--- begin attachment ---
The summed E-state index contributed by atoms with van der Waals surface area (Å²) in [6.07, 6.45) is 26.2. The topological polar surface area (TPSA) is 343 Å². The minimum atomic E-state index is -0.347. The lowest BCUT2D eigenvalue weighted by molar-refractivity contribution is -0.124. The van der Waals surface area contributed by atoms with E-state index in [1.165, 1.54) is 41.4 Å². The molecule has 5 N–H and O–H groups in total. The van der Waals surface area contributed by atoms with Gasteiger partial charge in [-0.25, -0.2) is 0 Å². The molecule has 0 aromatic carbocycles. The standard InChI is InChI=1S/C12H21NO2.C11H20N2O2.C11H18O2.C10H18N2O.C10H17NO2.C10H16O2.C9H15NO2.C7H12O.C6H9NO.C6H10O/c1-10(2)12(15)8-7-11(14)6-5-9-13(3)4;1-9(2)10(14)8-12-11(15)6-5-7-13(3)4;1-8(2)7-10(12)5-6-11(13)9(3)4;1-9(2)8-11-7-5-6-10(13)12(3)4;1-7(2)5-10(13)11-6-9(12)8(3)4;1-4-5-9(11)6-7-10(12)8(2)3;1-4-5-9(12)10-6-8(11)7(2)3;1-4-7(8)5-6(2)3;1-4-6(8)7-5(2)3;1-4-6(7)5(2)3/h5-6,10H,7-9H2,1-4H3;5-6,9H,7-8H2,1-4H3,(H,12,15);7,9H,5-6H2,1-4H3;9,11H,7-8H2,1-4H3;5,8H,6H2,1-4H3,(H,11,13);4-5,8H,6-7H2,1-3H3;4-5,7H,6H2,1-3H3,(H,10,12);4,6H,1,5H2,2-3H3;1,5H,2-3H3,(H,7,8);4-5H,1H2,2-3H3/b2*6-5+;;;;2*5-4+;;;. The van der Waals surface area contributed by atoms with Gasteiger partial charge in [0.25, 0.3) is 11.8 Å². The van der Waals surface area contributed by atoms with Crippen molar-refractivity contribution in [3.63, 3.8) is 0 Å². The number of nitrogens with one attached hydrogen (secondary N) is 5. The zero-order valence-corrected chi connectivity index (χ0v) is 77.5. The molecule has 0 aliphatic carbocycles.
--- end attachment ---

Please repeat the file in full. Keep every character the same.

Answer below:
The summed E-state index contributed by atoms with van der Waals surface area (Å²) in [6.07, 6.45) is 26.2. The topological polar surface area (TPSA) is 343 Å². The minimum atomic E-state index is -0.347. The lowest BCUT2D eigenvalue weighted by molar-refractivity contribution is -0.124. The van der Waals surface area contributed by atoms with E-state index in [1.165, 1.54) is 41.4 Å². The molecule has 5 N–H and O–H groups in total. The van der Waals surface area contributed by atoms with Gasteiger partial charge in [-0.25, -0.2) is 0 Å². The molecule has 0 aromatic carbocycles. The standard InChI is InChI=1S/C12H21NO2.C11H20N2O2.C11H18O2.C10H18N2O.C10H17NO2.C10H16O2.C9H15NO2.C7H12O.C6H9NO.C6H10O/c1-10(2)12(15)8-7-11(14)6-5-9-13(3)4;1-9(2)10(14)8-12-11(15)6-5-7-13(3)4;1-8(2)7-10(12)5-6-11(13)9(3)4;1-9(2)8-11-7-5-6-10(13)12(3)4;1-7(2)5-10(13)11-6-9(12)8(3)4;1-4-5-9(11)6-7-10(12)8(2)3;1-4-5-9(12)10-6-8(11)7(2)3;1-4-7(8)5-6(2)3;1-4-6(8)7-5(2)3;1-4-6(7)5(2)3/h5-6,10H,7-9H2,1-4H3;5-6,9H,7-8H2,1-4H3,(H,12,15);7,9H,5-6H2,1-4H3;9,11H,7-8H2,1-4H3;5,8H,6H2,1-4H3,(H,11,13);4-5,8H,6-7H2,1-3H3;4-5,7H,6H2,1-3H3,(H,10,12);4,6H,1,5H2,2-3H3;1,5H,2-3H3,(H,7,8);4-5H,1H2,2-3H3/b2*6-5+;;;;2*5-4+;;;. The van der Waals surface area contributed by atoms with Gasteiger partial charge in [0.25, 0.3) is 11.8 Å². The van der Waals surface area contributed by atoms with Crippen molar-refractivity contribution in [3.63, 3.8) is 0 Å². The number of nitrogens with one attached hydrogen (secondary N) is 5. The zero-order valence-corrected chi connectivity index (χ0v) is 77.5. The molecule has 0 aliphatic carbocycles.